Trudeau pledges an additional $400-million in humanitarian aid to fight COVID-19

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Prime Minister Justin Trudeau takes part in a news conference on Parliament Hill, in Ottawa, on Sept. 25, 2020.


Canada will commit an extra $400-million in development and humanitarian spending to combat COVID-19, says Prime Minister Justin Trudeau.

The new money will go to “to trusted partners on the ground fighting COVID-19,” Trudeau said Tuesday during a video conference at the United Nations that he co-hosted with Secretary-General Antonio Guterres and Jamaica’s Prime Minister Andrew Holness.

It was the second time since the spring the three held a meeting of the UN’s High-Level Event on Financing for Development in the Era of COVID-19 and Beyond. Trudeau, Guterres and Holness held their first joint UN meeting in late May, less than three weeks before Canada failed to win a temporary seat on the Security Council.

Canada ran on platform of trying to help rebuild the post-pandemic world in a contest that pitted it against Norway and Ireland for two non-permanent seats on the council, starting next year.

Trudeau said after the Security Council defeat that Canada would remain active on the world stage in trying to rebuild the battered pandemic economy.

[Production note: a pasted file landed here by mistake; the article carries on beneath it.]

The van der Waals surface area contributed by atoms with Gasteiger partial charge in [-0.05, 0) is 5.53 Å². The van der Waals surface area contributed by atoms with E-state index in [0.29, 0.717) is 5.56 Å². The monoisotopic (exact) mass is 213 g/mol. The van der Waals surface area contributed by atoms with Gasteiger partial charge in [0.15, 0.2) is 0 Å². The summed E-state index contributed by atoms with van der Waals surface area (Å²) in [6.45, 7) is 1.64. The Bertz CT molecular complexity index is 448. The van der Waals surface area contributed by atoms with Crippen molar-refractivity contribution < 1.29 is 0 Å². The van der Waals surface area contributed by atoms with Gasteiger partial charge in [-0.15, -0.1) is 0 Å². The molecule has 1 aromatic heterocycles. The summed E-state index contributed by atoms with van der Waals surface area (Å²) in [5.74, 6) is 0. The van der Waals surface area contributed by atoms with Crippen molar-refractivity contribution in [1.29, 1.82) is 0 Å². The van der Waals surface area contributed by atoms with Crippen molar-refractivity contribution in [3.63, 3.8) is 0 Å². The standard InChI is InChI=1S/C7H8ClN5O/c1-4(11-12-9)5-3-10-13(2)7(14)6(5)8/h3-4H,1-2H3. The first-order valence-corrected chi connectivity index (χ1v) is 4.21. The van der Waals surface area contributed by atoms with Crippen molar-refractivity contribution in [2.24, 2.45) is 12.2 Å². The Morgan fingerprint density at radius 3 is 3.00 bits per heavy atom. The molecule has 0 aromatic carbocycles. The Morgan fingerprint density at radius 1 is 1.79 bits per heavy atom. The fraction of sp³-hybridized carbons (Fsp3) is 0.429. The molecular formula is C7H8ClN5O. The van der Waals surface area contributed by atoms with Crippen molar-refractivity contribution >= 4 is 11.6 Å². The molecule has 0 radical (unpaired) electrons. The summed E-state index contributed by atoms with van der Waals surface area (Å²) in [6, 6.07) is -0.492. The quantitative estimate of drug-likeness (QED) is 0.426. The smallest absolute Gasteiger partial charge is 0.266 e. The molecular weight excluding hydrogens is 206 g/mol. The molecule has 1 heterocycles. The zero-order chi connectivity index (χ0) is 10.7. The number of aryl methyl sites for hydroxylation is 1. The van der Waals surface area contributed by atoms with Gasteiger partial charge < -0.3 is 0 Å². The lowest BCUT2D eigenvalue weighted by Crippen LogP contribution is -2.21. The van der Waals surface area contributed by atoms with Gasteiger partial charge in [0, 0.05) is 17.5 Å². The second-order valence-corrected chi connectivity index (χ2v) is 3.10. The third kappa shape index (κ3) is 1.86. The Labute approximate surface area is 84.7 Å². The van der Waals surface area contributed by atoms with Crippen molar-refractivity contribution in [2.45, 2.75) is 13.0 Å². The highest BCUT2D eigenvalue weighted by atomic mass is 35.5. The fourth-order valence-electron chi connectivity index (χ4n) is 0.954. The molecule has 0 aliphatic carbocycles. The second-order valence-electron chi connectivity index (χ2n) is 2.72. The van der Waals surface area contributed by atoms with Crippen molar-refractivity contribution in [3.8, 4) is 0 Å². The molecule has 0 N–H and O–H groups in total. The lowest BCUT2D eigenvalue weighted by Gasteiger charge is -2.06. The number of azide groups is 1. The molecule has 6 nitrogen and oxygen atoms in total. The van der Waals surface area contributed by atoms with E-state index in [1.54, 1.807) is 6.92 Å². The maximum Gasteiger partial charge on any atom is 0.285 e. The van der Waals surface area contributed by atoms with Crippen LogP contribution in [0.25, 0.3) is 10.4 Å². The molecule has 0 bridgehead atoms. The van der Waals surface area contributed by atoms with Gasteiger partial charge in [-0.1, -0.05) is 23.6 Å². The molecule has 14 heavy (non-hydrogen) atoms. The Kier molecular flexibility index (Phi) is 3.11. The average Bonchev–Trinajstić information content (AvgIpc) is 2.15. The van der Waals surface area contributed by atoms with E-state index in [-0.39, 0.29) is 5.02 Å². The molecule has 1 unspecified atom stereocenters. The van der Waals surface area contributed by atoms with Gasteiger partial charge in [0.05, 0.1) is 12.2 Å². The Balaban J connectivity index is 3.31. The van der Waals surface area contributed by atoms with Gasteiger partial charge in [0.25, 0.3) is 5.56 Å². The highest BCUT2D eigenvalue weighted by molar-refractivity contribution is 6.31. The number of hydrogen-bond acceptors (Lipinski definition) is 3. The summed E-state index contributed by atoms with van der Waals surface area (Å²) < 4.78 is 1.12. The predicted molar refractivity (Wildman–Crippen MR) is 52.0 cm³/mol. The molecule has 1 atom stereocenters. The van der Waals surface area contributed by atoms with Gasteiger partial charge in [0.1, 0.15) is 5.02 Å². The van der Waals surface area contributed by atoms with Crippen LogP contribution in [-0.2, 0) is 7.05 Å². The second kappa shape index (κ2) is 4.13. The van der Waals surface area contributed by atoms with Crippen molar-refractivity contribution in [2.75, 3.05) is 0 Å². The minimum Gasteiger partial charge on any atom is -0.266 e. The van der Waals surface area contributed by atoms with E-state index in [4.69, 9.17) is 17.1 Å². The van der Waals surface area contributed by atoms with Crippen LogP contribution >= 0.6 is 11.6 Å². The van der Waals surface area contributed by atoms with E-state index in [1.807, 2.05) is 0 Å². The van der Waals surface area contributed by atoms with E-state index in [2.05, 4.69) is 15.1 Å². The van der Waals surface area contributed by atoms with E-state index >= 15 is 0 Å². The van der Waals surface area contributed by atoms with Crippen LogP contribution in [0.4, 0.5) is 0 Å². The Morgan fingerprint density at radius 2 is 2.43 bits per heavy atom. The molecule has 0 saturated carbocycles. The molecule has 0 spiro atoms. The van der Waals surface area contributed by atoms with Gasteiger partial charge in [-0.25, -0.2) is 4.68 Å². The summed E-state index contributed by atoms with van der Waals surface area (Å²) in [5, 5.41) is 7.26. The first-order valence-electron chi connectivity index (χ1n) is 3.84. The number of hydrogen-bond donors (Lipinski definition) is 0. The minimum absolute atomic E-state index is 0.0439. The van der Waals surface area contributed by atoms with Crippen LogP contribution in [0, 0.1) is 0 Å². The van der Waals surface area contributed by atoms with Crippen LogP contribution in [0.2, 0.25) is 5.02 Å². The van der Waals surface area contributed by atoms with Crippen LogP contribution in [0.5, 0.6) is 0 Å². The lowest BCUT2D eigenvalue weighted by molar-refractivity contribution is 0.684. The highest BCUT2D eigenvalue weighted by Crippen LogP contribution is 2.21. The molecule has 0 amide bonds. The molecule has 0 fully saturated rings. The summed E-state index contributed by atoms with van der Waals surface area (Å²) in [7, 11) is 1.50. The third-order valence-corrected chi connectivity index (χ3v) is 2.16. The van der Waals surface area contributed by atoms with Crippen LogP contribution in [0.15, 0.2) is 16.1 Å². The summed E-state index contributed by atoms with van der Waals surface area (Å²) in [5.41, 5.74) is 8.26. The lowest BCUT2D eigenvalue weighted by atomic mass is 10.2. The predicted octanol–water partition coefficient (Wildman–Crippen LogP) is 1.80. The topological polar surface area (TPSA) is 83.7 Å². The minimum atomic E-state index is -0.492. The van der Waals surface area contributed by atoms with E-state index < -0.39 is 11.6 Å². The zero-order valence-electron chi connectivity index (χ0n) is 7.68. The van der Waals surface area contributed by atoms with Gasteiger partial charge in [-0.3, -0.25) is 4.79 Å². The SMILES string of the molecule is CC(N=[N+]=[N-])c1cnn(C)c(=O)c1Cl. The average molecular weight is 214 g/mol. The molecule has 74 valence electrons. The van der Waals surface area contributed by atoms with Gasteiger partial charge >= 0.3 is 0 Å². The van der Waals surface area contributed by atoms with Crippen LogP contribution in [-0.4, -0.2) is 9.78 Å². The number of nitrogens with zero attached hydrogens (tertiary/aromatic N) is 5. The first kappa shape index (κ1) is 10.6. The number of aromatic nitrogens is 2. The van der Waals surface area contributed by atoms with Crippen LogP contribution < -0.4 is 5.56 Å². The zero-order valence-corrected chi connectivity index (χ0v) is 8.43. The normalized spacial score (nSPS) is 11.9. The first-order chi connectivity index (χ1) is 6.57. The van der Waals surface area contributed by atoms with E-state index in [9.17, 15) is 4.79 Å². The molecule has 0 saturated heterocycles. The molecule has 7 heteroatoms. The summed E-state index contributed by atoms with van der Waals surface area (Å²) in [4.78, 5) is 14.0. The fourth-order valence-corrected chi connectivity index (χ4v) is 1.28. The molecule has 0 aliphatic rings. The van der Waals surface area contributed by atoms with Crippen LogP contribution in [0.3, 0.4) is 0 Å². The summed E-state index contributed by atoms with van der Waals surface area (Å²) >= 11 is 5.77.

“Canada believes that a strong, co-ordinated response across the world and across sectors is essential. This pandemic has provided an opportunity for a reset,” Trudeau said Tuesday.

“This is our chance to accelerate our pre-pandemic efforts to reimagine economic systems that actually address global challenges like extreme poverty, inequality, and climate change.”

Trudeau said Canada will invest more in the coming years and he will continue to advocate for debt relief for developing countries facing economic hardship because of the pandemic.

Canada will push to have the voices of those countries heard in larger forums such as the G7, G20 and the World Bank, he added.

Guterres said he welcomed Trudeau’s push for debt relief, adding he would be advocating for it in the G20.

He said the initiative would provide up to $12-billion in relief for participating countries.

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